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by Daphne Lambert

The importance of vitamin B-12 in the diet particularly for people who eat a plant based diet


Natural sources of vitamin B-12 are restricted to foods of animal origin and not generally in plant based foods as they do not require B12 and therefore have no mechanism to produce, absorb or store it. For those who choose to abstain from the use of animal products careful consideration must be given to how optimum B-12 in the diet is achieved.


The role of vitamin B-12

Vitamin B-12 is integral to normal, healthy energy metabolism in all cells of the body, as well as amino acid and fatty acid metabolism.

It works together with folate in the synthesis of DNA and red blood cells.
It is involved in the production of the myelin sheath around the nerves, and the conduction of nerve impulses.
It is necessary for cognitive health.
Vitamin B-12 is involved in the prevention of excessive homocysteine build-up. A long list of cardiovascular diseases have been associated with excessive accumulation of homocysteine in the bloodstream, including coronary heart disease, peripheral vascular disease, and stroke. Vitamin B12 helps normalize levels of homocysteine in the blood by allowing conversion of homocysteine to methionine.


People at risk of vitamin B-12 deficiency

B12 deficiency can occur even in people eating large amounts of B-12 containing animal products, however research shows deficiency is far greater in vegetarians and vegans.

The role of vitamin B-12 in DNA synthesis and red blood cell production is primarily to recycle folate. A high intake of folate, which is often the case for people eating a plant based diet  can  compensate for insufficient folate recycling. Unfortunately, this means that a high-folate diet can forestall the development of anemia, which is easily detectable with a simple blood test, while potentially irreversible nervous system degeneration progresses without warning. Vegetarians & vegans who consume large amounts of folate-rich green leafy vegetables could therefore be at risk for a form of vitamin B12 deficiency that is not considered severe until it is too late.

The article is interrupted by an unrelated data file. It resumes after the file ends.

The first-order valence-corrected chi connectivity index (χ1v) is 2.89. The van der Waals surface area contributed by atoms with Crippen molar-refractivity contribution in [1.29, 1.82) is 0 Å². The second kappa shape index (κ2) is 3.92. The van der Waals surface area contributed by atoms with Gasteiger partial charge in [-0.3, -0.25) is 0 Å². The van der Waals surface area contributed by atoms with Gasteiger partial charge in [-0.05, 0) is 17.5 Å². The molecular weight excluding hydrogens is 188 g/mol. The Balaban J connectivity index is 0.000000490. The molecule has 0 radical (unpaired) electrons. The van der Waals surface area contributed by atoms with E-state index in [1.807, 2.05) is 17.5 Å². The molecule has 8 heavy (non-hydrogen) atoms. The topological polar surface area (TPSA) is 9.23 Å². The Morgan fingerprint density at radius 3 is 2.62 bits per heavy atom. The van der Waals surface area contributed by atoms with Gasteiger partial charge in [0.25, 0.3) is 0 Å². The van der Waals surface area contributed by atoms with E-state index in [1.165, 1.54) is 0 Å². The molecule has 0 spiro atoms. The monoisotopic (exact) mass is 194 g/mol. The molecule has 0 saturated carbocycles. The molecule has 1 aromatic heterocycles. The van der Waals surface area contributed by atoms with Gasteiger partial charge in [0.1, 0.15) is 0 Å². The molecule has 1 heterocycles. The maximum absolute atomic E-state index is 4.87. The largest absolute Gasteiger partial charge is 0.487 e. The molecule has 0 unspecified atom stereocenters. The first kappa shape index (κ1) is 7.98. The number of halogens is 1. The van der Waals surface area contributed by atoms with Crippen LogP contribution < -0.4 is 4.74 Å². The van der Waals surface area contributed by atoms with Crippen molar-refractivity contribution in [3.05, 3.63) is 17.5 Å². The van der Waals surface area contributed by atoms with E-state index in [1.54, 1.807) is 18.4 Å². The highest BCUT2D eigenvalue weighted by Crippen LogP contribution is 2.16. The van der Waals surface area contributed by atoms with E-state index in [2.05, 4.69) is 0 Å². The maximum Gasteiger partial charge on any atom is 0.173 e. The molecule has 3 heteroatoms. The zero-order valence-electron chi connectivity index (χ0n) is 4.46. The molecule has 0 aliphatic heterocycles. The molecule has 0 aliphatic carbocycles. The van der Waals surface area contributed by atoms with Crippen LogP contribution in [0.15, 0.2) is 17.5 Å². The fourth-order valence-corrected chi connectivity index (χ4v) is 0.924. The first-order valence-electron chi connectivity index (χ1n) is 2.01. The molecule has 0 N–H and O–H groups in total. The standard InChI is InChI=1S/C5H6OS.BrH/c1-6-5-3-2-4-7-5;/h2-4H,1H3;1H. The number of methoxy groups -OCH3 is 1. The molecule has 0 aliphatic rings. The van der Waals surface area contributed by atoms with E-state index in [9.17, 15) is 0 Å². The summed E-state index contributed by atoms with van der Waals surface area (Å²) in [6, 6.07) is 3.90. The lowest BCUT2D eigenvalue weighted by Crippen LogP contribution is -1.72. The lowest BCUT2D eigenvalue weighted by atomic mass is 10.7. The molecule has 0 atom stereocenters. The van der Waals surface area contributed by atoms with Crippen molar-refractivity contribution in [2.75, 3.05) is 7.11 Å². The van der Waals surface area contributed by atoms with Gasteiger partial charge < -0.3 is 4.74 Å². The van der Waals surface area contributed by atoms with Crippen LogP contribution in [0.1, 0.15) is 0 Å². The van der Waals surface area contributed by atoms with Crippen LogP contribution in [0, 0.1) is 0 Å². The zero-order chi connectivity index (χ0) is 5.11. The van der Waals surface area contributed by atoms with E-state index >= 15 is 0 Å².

Older age groups can be deficient in vitamin B-12  this is often caused by the decreased ability of the digestive system to absorb nutrients. This means that even if you optimize your diet to contain high amounts of B12, most of it only passes through the digestive system unabsorbed.


People with intestinal dysbiosis, gut inflammation, hypochlorhydria (low stomach acid) or  those taking certain medications especially PPIs and other acid-suppressing drugs are at risk as are those who consume a lot of alcohol


Vitamin B-12 deficiency symptoms

Fatigue. B12-deficiency can cause overwhelming fatigue and tiredness. This may be accompanied by numbness or tingling of the extremities as well.

Megaloblastic anemia.  characterized by abnormally sized red blood cells and a lower cell count. Some of the telltale symptoms of megaloblastic anemia include shortness of breath, muscle weakness, nausea and paleness. Megaloblastic anemia caused by vitamin B-12 deficiency is referred to as pernicious anemia

Jaundice. This is often characterized by the abnormal yellowing of the eyes and skin, which is caused by the high amounts of the bilirubin pigment being released from the destruction of the fragile red blood cells brought on by low vitamin B12 levels.

Memory loss or cognitive difficulties. Studies show that the presence of low to normal levels of B12 in the body can lead to white matter damage in the brain, which then causes major impairment in cognitive function.




Researchers have discovered that B-12 deficiency generally occurs in four distinct stages:

Stage 1

Declining blood levels and cell stores.

Stage 2

Low cellular levels.

Stage 3

Increased blood level of homocysteine and a decreased rate of DNA synthesis.

Stage 4

Neurological disorders and in some cases cumulative damage due to long-standing deficiency may be irreversible. This impresses the importance of early diagnosis and ensuring adequate blood levels of vitamin B-12



If you suspect you have B-12 deficiency - get tested. You need an accurate baseline to work from. If you are B-12 deficient  you need to identify why - most likely with help  from your GP or a qualified nutritionist . Once the mechanism causing deficiency is identified then the appropriate action can be taken.